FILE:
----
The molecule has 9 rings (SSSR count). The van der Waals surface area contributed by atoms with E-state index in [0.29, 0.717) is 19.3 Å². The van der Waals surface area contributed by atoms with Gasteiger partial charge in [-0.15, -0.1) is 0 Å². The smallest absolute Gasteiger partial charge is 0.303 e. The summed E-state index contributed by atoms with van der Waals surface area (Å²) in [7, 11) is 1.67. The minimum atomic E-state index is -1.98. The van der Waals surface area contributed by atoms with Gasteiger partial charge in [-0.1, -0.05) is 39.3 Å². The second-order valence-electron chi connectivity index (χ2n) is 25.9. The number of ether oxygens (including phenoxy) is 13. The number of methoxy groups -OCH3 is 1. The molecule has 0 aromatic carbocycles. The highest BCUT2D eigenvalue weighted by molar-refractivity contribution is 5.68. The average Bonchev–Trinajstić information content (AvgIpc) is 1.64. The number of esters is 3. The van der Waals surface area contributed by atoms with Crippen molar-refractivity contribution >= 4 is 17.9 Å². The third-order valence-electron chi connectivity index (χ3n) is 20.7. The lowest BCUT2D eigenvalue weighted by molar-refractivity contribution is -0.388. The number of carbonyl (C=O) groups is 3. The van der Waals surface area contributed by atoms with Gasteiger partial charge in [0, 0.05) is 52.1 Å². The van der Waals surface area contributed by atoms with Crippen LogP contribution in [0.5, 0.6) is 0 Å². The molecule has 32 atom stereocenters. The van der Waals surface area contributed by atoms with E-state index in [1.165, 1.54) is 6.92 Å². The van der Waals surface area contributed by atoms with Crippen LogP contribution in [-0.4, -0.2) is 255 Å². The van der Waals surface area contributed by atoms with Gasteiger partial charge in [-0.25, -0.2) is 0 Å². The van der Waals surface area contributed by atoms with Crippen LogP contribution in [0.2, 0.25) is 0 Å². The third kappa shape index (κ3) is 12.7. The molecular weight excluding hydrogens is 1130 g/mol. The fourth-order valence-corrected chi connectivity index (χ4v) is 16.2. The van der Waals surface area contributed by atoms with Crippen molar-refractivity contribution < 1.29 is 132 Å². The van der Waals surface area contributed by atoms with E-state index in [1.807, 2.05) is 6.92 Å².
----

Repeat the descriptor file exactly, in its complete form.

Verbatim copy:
The molecule has 9 rings (SSSR count). The van der Waals surface area contributed by atoms with E-state index in [0.29, 0.717) is 19.3 Å². The van der Waals surface area contributed by atoms with Gasteiger partial charge in [-0.15, -0.1) is 0 Å². The smallest absolute Gasteiger partial charge is 0.303 e. The summed E-state index contributed by atoms with van der Waals surface area (Å²) in [7, 11) is 1.67. The minimum atomic E-state index is -1.98. The van der Waals surface area contributed by atoms with Gasteiger partial charge in [-0.1, -0.05) is 39.3 Å². The second-order valence-electron chi connectivity index (χ2n) is 25.9. The number of ether oxygens (including phenoxy) is 13. The number of methoxy groups -OCH3 is 1. The molecule has 0 aromatic carbocycles. The highest BCUT2D eigenvalue weighted by molar-refractivity contribution is 5.68. The average Bonchev–Trinajstić information content (AvgIpc) is 1.64. The number of esters is 3. The van der Waals surface area contributed by atoms with Crippen molar-refractivity contribution >= 4 is 17.9 Å². The third-order valence-electron chi connectivity index (χ3n) is 20.7. The lowest BCUT2D eigenvalue weighted by molar-refractivity contribution is -0.388. The number of carbonyl (C=O) groups is 3. The van der Waals surface area contributed by atoms with Gasteiger partial charge in [0, 0.05) is 52.1 Å². The van der Waals surface area contributed by atoms with Crippen LogP contribution in [0.5, 0.6) is 0 Å². The molecule has 32 atom stereocenters. The van der Waals surface area contributed by atoms with E-state index in [1.165, 1.54) is 6.92 Å². The van der Waals surface area contributed by atoms with Crippen LogP contribution in [-0.4, -0.2) is 255 Å². The van der Waals surface area contributed by atoms with Gasteiger partial charge in [-0.25, -0.2) is 0 Å². The van der Waals surface area contributed by atoms with Crippen LogP contribution in [0.2, 0.25) is 0 Å². The third kappa shape index (κ3) is 12.7. The molecular weight excluding hydrogens is 1130 g/mol. The fourth-order valence-corrected chi connectivity index (χ4v) is 16.2. The van der Waals surface area contributed by atoms with Crippen molar-refractivity contribution < 1.29 is 132 Å². The van der Waals surface area contributed by atoms with E-state index in [1.807, 2.05) is 6.92 Å².